On Thanksgiving, the Washington Capitals were in last place in the NHL. They had hit rock bottom. Fast forward to today, March 24th, 2008. The Capitals are two points out of the eigth spot, four out of seventh, and remarkably only five behind the Carolina Hurricanes for first in the Southeast division.
However, while in ninth place, the teams behind them are equally packed. Toronto, in 12th, is only two points behind Washington.
To get to the playoffs, either the Bruins or Hurricanes need to crumble. The Hurricanes show no signs of weakness as of late. Even with their injuries that would drive any other team out of it, the Canes showed their grit by keeping their feet on the pedals.
The Bruins, however, are slumping. It's more likely the Caps will catch up to Boston, all while holding off Buffalo, Florida, and Toronto. That in mind, how can the Caps do it?
Well, there are six games remaining. First, three on the road against Carolina, Tampa, and Florida. Then they come home to play those same teams on the choppy Verizon Center ice.
To get in, the Capitals likely need to win at least three of the four games against Carolina and Florida. They also need at least one of the games against Tampa. The ideal record of 6-0 likely sneaks them in as division champs. Anything less than that and they're looking at the eighth seed.
4-1-1 is probably the worst they could go on this stretch and still make the playoffs, and they can't afford to lose to the Panthers at all.
To do this, the team needs to keep working hard, getting the gritty wins. Alex Ovechkin has put the team on his back for most of the season, tying the team record with 60 goals. His next goal snaps Dennis Maruk's record, achieved in 1982. That team did not make the playoffs. But Dennis Maruk was a scorer, and didn't play two way hockey. He did help lead the team to the playoffs the following year.
Ovechkin's performance to 60 (And he won't stop there—look for him to top 65 before the season's over) has been nothing short of an MVP performance. But for him to reach the playoffs, he can't do it alone.
The Caps, with free agency this year and now the trade deadline, have put some real talent around Ovechkin. Sergei Fedorov is the teams new veteran playoff-tested battle-ready leader. Christobal Huet has been nothing but dynamic in goal for a team struggling to break away from the degrading face of its franchise (read, sadly, Olie Kolzig). Matt Cooke is the pesky guy who could be to this team what Dale Hunter used to be.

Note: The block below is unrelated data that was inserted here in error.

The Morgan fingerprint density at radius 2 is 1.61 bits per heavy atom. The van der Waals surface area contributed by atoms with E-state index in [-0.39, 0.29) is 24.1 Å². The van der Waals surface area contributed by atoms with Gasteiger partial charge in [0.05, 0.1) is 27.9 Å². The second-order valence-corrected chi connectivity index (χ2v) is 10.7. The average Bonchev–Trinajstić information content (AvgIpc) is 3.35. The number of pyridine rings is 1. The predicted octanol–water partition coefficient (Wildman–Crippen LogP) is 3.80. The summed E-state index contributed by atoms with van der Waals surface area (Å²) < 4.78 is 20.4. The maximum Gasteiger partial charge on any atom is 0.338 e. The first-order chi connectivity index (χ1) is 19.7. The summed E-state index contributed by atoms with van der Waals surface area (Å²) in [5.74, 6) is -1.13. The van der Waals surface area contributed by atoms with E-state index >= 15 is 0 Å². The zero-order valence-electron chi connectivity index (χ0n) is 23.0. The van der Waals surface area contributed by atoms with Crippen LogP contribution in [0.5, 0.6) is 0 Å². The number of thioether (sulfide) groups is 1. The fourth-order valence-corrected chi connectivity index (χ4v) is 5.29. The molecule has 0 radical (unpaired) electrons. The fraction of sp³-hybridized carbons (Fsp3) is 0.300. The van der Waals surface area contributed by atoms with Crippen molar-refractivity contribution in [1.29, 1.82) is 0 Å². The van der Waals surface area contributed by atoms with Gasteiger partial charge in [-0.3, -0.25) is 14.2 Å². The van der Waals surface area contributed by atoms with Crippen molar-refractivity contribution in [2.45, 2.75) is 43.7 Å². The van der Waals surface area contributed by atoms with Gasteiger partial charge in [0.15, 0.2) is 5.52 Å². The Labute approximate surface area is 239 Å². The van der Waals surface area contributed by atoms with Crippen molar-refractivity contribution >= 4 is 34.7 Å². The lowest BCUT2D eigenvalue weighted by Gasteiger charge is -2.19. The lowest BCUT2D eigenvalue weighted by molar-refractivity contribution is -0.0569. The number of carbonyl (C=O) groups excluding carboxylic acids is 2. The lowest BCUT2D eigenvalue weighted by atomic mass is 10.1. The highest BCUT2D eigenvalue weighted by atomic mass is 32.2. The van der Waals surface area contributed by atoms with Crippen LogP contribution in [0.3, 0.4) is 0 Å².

Lately, Brooks Laich, whom the Caps acquired for Peter Bondra has been absolutely stoic. He will finish with more than 20 goals, and his ability to go to the net (and deliver great quotes) is serving him and the team well.
Tom Poti has been solid on the defensive end, but with a nagging shoulder, hasn't been the offensive powerhouse he was signed to be. Nicklas Backstrom, after the setback against Pittsburgh, has been on fire, and Viktor Kozlov has turned his season completely around. And the list goes on.
Bruce Boudreau has been paramount to this team's success. Next year, with a full year to deliver, it's likely that the former Slapshot extra could lead this team to a 100+ point campaign.
The team is no longer just Ovechkin and friends.
If the Capitals do sneak into the playoffs, the team matches up best according to season records with Ottawa. They simply obliterated the Sens, going 4-0-0 in the season set. However, Ottawa is slumping, and they won't be in the first seed.
The two top runners in the Conference are Montreal and New Jersey, and the Caps would rather play Montreal. They've played very well in Canada, and they have the karma of the Habs former starting goalie. If the Caps can contain Koivu and Kovalev, the loss of Komisarek would be too much to ask for.
On the other hand, the Caps could sneak and grab the third seed. If that happens, one has to believe that they'd be staring at the Ottawa Senators—with home ice advantage.
The new NHL breeds parity, they say. Well, the Caps will need to be more than above average to sneak into the playoffs.
With Ovechkin, Fedorov, Backstrom, and Huet, don't be surprised to see them do it.